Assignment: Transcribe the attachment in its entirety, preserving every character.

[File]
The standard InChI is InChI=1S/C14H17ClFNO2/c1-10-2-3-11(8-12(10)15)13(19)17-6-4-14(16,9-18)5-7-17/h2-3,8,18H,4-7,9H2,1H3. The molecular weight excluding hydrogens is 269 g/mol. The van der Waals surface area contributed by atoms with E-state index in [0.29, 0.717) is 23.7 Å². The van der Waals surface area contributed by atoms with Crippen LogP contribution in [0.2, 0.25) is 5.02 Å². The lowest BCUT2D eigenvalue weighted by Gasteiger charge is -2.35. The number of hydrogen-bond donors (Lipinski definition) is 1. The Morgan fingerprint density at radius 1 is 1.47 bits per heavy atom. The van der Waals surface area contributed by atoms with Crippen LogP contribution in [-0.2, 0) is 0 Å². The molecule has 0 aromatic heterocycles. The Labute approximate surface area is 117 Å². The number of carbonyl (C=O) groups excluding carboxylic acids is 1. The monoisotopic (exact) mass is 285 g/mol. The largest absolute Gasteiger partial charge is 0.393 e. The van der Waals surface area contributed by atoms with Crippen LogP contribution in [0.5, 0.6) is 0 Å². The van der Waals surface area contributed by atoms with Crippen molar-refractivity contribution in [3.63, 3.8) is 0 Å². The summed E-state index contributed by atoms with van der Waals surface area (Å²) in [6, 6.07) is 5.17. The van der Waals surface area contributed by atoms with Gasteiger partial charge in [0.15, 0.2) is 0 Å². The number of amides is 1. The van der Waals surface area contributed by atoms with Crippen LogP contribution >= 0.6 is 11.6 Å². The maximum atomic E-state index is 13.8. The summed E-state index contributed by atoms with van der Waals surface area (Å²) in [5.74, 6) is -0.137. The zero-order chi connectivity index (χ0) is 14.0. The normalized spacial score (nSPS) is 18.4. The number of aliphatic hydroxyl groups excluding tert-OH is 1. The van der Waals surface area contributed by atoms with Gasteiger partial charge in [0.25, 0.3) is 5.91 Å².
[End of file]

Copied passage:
The standard InChI is InChI=1S/C14H17ClFNO2/c1-10-2-3-11(8-12(10)15)13(19)17-6-4-14(16,9-18)5-7-17/h2-3,8,18H,4-7,9H2,1H3. The molecular weight excluding hydrogens is 269 g/mol. The van der Waals surface area contributed by atoms with E-state index in [0.29, 0.717) is 23.7 Å². The van der Waals surface area contributed by atoms with Crippen LogP contribution in [0.2, 0.25) is 5.02 Å². The lowest BCUT2D eigenvalue weighted by Gasteiger charge is -2.35. The number of hydrogen-bond donors (Lipinski definition) is 1. The Morgan fingerprint density at radius 1 is 1.47 bits per heavy atom. The van der Waals surface area contributed by atoms with Crippen LogP contribution in [-0.2, 0) is 0 Å². The molecule has 0 aromatic heterocycles. The Labute approximate surface area is 117 Å². The number of carbonyl (C=O) groups excluding carboxylic acids is 1. The monoisotopic (exact) mass is 285 g/mol. The largest absolute Gasteiger partial charge is 0.393 e. The van der Waals surface area contributed by atoms with Crippen LogP contribution in [0.5, 0.6) is 0 Å². The van der Waals surface area contributed by atoms with Crippen molar-refractivity contribution in [3.63, 3.8) is 0 Å². The summed E-state index contributed by atoms with van der Waals surface area (Å²) in [6, 6.07) is 5.17. The van der Waals surface area contributed by atoms with Gasteiger partial charge in [0.15, 0.2) is 0 Å². The number of amides is 1. The van der Waals surface area contributed by atoms with Crippen LogP contribution >= 0.6 is 11.6 Å². The maximum atomic E-state index is 13.8. The summed E-state index contributed by atoms with van der Waals surface area (Å²) in [5.74, 6) is -0.137. The zero-order chi connectivity index (χ0) is 14.0. The normalized spacial score (nSPS) is 18.4. The number of aliphatic hydroxyl groups excluding tert-OH is 1. The van der Waals surface area contributed by atoms with Gasteiger partial charge in [0.25, 0.3) is 5.91 Å².